Volocopter inks deal to develop fly-by-light eVTOL air taxi control tech

Volocopter VoloCity eVTOL taxi

German electric vertical takeoff and landing aircraft (eVTOL) developer Volocopter has signed a deal with avionics specialist Diehl Aerospace to create an optical fly-by-light flight control system for its VoloCity air taxis.

The Volocopter-Diehl partnership aims to update the most recent technologies in airplane flight control systems and create a new version for the eVTOL VoloCity air taxi. Central to that is the departure from the lever-operation fly-by-wire approaches used in Airbus planes to a fly-by-light variation in which optic signals will command the vehicle. That will be part of a broader platform also integrating an optical splitter to complement the flight control system, as well as backup computers and components overseeing battery management.

ReadVolocopter’s four-seat eVTOL VoloConnect air taxi completes first flight 

Volocopter said the optical splitter will provide control information to VoloCity eVTOL, and define the operation of the air taxi’s 18 rotors and other critical components. Unlike currently used conventional airplane fly-by-wire systems – which send manually generated commands through copper wires – the new navigational solution will translate electronic signals from the flight controller into optical instructions dispatched as light through optic fibers. 

The result will be immediate transmission of precisely measured command values to eVTOL navigational equipment, and enhanced performance and safety of VoloCity air taxis.

Volocopter says the fly-by-light system is considered to be immune to electromagnetic interference – from cellphones or transmission towers, for example. That impermeability to outside signals is a main security consideration given the low altitudes at which air taxis are expected to operate.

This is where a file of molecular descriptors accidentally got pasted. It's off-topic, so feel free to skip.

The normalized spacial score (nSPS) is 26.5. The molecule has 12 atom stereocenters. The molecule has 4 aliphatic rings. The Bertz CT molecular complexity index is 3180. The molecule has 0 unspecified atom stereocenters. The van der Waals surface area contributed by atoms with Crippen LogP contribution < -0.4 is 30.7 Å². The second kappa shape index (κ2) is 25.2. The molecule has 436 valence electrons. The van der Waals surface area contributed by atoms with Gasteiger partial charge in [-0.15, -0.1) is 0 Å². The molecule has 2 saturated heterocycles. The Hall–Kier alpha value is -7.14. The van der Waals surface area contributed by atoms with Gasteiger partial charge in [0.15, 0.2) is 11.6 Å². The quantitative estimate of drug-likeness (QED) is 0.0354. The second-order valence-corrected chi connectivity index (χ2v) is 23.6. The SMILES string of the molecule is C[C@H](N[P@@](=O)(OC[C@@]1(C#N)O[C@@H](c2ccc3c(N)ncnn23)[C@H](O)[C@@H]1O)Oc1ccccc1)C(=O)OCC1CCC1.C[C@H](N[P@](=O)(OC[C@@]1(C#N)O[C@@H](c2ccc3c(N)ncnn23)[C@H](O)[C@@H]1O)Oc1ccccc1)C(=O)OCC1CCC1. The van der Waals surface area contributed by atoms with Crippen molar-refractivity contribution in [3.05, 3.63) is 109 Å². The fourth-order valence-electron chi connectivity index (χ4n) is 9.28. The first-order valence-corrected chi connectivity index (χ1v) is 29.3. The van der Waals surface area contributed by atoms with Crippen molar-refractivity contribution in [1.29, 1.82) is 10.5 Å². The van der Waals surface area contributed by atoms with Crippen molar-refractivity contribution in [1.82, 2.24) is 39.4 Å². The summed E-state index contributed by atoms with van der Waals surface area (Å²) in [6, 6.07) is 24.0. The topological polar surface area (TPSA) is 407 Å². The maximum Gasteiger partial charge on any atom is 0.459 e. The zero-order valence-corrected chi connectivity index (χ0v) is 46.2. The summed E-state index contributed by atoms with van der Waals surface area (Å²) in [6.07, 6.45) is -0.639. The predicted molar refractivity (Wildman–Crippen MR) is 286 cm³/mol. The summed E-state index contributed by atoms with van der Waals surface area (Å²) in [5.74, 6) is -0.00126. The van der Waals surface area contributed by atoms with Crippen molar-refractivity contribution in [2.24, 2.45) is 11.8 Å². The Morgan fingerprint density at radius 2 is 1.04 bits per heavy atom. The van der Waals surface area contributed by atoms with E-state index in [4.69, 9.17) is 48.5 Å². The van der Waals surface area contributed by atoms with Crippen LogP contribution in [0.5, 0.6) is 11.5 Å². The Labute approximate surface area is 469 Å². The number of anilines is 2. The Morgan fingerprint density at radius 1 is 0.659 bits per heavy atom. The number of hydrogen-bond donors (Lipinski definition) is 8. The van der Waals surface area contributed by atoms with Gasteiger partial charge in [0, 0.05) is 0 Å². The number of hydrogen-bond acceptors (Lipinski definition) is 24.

The agreement also assigns Diehl the work of developing a Data Concentration Unit (DCU) for Volocopter, which will serve as the counterpart to the optical splitter. The DCU will collect optical signals from VoloCity’s 18 rotors via an optical interface, and convert them into digital data for the eVTOL air taxi’s avionics. The pairing will provide the pilot with information on engine speed and temperature. 

ReadVolocopter and Canada’s CAE launch first eVTOL pilot training program 

The partnership draws on Diehl’s deep experience in traditional airplane avionics, and helps transition the company toward upgraded tech for next-generation aircraft.

“We are excited to further expand our partnership with Volocopter, an innovative pioneer in the (urban air mobility) market, bringing our many years of experience and expertise in flight control systems to the table,” said Florian Maier, CEO of Diehl Aerospace.

In addition to the flight control system, Diehl will supply sub-components for the system monitoring and managing VoloCity batteries, and providing energy information to pilots while in flight.


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